I’m reading back through a number of sources that have been cited and have been conspicuously not cited by both sides of the current Ehrman/Bird-Evans-Gathercole-Hill-Tilling debate, and I’ve been impressed (again) by some comments made by Paula Fredriksen about the treatment of the notion of monotheism by the Early High Christology Club that bear sharing:

Big books and long articles have appeared analyzing the sudden and early development of high christological claims by imputing an austere and exclusive monotheism to late Second Temple Judaism.28 Jews are distinguished from pagan contemporaries on the basis of their cultic exclusivism, a consequence of this monotheism. The persecution of Gentile Christians, in turn, is explained as the result of their commitment, inherited from Judaism, to this sort of monotheism. Meanwhile, the higher the christological claims, the more ingenious the various and scholarly reassurances that these claims do not, in fact, compromise monotheism.

All this raises the question, What do we mean by “monotheism”? In the modern context of its origin, the word denotes belief in a single god who is the only god. When modern scholars transpose the term to antiquity, the definition remains constant. And that is a large part of the problem.

Ancient monotheism spoke to the imagined architecture of the cosmos, not to its absolute population. Ancient monotheism means “one god on top,” with other gods ranged beneath, lower than, and in some sense subordinate to the high god. People of sufficient education who thought philosophically about relations between levels of divinity might see these lower gods as ontologically contingent on the high god; less philosophical monotheists were content simply to assert that their own god was the biggest, the most powerful, or the best god.

Fredriksen, “Mandatory Retirement: Ideas in the Study of Christian Origins Whose Time Has Come to Go,” in Israel’s God and Rebecca’s Children (D. B. Capes, et al., eds.; Waco, TX: Baylor University Press, 2007), 35.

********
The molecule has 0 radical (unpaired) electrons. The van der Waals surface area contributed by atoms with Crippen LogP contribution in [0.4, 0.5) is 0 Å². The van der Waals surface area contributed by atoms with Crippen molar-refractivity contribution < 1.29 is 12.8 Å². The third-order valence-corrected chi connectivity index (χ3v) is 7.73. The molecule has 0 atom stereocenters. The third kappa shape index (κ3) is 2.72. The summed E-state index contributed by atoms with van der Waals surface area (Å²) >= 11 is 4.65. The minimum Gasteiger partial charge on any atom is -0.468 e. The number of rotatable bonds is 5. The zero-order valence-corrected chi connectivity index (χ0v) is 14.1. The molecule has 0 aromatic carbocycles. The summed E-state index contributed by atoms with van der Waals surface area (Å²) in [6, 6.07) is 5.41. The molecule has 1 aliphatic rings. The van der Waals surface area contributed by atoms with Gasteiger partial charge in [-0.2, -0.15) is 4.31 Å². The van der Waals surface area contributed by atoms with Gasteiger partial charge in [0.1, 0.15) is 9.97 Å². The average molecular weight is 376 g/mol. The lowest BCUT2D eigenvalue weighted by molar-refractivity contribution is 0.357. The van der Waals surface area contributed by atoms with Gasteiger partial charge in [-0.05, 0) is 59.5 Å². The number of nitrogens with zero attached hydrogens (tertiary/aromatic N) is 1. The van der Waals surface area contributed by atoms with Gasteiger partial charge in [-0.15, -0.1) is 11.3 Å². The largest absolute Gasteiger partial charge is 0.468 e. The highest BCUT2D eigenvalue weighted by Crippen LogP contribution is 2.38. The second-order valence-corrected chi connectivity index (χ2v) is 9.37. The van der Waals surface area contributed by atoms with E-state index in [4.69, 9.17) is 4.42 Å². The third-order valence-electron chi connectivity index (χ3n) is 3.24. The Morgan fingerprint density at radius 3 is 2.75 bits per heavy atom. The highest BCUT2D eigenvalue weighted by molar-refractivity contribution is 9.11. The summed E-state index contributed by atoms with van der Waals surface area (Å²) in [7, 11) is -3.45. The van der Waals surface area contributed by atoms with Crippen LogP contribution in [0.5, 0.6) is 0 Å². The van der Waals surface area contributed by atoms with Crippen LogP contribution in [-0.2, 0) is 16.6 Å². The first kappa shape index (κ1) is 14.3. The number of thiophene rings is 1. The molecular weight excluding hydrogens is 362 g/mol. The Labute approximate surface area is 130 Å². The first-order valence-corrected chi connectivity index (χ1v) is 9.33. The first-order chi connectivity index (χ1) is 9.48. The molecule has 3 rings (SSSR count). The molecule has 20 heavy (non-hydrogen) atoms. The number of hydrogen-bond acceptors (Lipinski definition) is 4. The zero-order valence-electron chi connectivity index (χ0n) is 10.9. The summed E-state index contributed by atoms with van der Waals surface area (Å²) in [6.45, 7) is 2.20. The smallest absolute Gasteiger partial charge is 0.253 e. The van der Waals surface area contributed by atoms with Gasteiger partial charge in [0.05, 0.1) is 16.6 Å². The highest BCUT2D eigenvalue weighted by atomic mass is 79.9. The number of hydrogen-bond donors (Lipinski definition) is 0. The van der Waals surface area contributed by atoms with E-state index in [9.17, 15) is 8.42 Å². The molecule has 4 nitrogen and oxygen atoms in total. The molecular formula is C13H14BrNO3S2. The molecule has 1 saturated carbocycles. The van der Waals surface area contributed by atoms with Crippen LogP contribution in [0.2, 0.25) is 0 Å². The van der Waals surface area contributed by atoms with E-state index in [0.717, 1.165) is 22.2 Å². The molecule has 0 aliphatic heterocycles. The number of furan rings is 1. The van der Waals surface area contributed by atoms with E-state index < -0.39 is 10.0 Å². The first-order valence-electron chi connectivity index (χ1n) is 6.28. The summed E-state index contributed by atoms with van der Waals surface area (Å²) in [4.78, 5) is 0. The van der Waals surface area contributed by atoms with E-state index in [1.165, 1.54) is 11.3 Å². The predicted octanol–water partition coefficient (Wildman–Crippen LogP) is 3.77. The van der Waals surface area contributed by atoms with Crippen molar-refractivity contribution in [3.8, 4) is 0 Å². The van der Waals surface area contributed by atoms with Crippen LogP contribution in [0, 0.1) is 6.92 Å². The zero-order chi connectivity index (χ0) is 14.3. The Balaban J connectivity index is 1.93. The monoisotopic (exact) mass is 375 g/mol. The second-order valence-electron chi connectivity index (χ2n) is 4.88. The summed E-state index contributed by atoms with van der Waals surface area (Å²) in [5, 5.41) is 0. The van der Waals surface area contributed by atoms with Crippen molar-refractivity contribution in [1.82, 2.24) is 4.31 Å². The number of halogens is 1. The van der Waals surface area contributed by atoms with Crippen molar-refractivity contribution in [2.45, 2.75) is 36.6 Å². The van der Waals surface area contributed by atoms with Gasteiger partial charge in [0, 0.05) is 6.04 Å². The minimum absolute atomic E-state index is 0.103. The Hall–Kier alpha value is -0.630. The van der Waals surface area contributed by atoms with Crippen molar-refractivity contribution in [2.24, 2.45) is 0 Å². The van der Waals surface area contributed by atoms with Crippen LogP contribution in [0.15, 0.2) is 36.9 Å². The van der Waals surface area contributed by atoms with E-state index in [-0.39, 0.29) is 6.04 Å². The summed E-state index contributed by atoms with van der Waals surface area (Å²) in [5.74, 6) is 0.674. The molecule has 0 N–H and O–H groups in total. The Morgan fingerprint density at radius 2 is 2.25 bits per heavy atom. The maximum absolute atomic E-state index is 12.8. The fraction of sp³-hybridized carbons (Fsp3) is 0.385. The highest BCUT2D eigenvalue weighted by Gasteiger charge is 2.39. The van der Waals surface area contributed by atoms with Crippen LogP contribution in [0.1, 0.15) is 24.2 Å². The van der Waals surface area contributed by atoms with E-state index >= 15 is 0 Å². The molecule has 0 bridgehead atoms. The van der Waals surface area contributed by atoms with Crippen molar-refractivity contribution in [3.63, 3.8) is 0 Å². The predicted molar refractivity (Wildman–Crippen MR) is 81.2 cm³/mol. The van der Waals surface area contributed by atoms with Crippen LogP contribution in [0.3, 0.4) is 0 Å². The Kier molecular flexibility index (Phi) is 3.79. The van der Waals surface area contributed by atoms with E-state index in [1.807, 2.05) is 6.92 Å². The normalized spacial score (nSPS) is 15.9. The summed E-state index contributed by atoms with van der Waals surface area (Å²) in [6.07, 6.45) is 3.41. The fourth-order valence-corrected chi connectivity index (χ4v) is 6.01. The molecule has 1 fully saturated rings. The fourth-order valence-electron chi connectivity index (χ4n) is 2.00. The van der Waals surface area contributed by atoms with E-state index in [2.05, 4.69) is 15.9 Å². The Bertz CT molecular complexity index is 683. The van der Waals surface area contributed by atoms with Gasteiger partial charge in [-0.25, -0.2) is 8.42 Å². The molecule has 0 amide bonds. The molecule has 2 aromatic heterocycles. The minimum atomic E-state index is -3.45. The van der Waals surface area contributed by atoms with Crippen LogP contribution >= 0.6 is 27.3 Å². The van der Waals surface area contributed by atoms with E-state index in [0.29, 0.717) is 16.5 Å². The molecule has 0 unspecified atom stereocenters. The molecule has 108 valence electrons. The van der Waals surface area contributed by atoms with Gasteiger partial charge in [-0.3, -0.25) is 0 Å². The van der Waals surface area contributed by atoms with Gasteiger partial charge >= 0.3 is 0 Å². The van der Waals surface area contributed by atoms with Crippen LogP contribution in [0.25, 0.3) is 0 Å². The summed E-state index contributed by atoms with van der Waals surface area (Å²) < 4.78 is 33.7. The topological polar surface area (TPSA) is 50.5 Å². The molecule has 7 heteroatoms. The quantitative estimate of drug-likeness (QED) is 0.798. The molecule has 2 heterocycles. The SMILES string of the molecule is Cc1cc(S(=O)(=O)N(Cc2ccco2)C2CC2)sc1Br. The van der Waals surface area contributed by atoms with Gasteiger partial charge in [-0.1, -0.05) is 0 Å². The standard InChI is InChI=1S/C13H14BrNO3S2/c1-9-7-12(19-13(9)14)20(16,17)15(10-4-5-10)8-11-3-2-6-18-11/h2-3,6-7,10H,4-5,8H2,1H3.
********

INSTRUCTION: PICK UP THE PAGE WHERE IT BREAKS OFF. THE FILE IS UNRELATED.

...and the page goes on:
Y’see, in his discussion of early christology, Ehrman explicitly adopts the idea of the divine/human relationship as a continuum, or spectrum (helped along by Peppard, whom I address here), over and against the contemporary notion of a strict and clear divine/human dichotomy that is so often the conceptual linchpin that makes the detection of an early high christology possible (for Bauckham most critically). For proponents of the latter conceptualization, first century Judaism is staunchly and consciously monotheistic because of this dichotomous relationship of God to “all other reality,” but the philosophical lexicon and lenses that make such a view possible are generally just assumed, without argument, to have been issued to every Jewish person of the first century of the Common Era. The reality of the ancient world is much more complicated than that, as Fredriksen points out above (and more forcefully in her review of Hurtado’s Lord Jesus Christ). Building on the work of Gradel, Fredriksen, and others, Peppard and now Ehrman highlight this concern, but I have yet to see a single reference to those precedents in the essays on monotheism from Bird’s response, much less a cogent challenge to their arguments. There is still more left for me to read, though. Individual reviews and thoughts on the overall debate will be forthcoming.


Joel’s Book Giveaway: The Only True God, by James McGrath

Joel’s giving away a copy of James McGrath’s The Only True God. Entry is a bit more involved this time around, but well worth it.